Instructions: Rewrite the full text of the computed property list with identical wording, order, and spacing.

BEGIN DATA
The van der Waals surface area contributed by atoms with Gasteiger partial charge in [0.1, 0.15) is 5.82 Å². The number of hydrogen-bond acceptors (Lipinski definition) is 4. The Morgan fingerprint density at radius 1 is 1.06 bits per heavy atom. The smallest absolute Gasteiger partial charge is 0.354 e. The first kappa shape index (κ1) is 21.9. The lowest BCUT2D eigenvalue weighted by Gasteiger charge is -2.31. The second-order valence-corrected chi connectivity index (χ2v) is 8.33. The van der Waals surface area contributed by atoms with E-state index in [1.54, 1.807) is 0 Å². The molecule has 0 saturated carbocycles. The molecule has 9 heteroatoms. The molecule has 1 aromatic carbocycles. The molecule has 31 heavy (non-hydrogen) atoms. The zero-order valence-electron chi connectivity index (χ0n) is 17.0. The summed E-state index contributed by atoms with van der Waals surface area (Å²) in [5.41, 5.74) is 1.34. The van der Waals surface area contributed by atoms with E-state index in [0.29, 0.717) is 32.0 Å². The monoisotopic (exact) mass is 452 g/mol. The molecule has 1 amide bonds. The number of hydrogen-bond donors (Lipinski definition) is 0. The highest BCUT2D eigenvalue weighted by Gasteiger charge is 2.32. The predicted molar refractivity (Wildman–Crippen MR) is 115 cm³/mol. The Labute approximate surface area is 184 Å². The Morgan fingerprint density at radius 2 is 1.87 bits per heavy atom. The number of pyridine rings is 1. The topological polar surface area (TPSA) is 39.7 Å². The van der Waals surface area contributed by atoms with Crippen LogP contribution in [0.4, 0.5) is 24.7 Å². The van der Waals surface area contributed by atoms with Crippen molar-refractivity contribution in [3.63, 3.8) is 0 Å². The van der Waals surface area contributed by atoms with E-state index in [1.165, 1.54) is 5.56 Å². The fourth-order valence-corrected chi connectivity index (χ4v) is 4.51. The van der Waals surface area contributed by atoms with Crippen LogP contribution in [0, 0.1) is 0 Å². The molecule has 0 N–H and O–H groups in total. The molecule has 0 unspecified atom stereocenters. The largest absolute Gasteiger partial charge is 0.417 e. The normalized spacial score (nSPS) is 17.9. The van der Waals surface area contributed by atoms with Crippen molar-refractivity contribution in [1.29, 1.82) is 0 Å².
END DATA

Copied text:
The van der Waals surface area contributed by atoms with Gasteiger partial charge in [0.1, 0.15) is 5.82 Å². The number of hydrogen-bond acceptors (Lipinski definition) is 4. The Morgan fingerprint density at radius 1 is 1.06 bits per heavy atom. The smallest absolute Gasteiger partial charge is 0.354 e. The first kappa shape index (κ1) is 21.9. The lowest BCUT2D eigenvalue weighted by Gasteiger charge is -2.31. The second-order valence-corrected chi connectivity index (χ2v) is 8.33. The van der Waals surface area contributed by atoms with E-state index in [1.54, 1.807) is 0 Å². The molecule has 0 saturated carbocycles. The molecule has 9 heteroatoms. The molecule has 1 aromatic carbocycles. The molecule has 31 heavy (non-hydrogen) atoms. The zero-order valence-electron chi connectivity index (χ0n) is 17.0. The summed E-state index contributed by atoms with van der Waals surface area (Å²) in [5.41, 5.74) is 1.34. The van der Waals surface area contributed by atoms with E-state index in [0.29, 0.717) is 32.0 Å². The monoisotopic (exact) mass is 452 g/mol. The molecule has 1 amide bonds. The number of hydrogen-bond donors (Lipinski definition) is 0. The highest BCUT2D eigenvalue weighted by Gasteiger charge is 2.32. The predicted molar refractivity (Wildman–Crippen MR) is 115 cm³/mol. The Labute approximate surface area is 184 Å². The Morgan fingerprint density at radius 2 is 1.87 bits per heavy atom. The number of pyridine rings is 1. The topological polar surface area (TPSA) is 39.7 Å². The van der Waals surface area contributed by atoms with Crippen LogP contribution in [0.4, 0.5) is 24.7 Å². The van der Waals surface area contributed by atoms with Crippen molar-refractivity contribution in [3.63, 3.8) is 0 Å². The van der Waals surface area contributed by atoms with E-state index in [1.165, 1.54) is 5.56 Å². The fourth-order valence-corrected chi connectivity index (χ4v) is 4.51. The van der Waals surface area contributed by atoms with Crippen LogP contribution in [0, 0.1) is 0 Å². The molecule has 0 N–H and O–H groups in total. The molecule has 0 unspecified atom stereocenters. The largest absolute Gasteiger partial charge is 0.417 e. The normalized spacial score (nSPS) is 17.9. The van der Waals surface area contributed by atoms with Crippen molar-refractivity contribution in [1.29, 1.82) is 0 Å².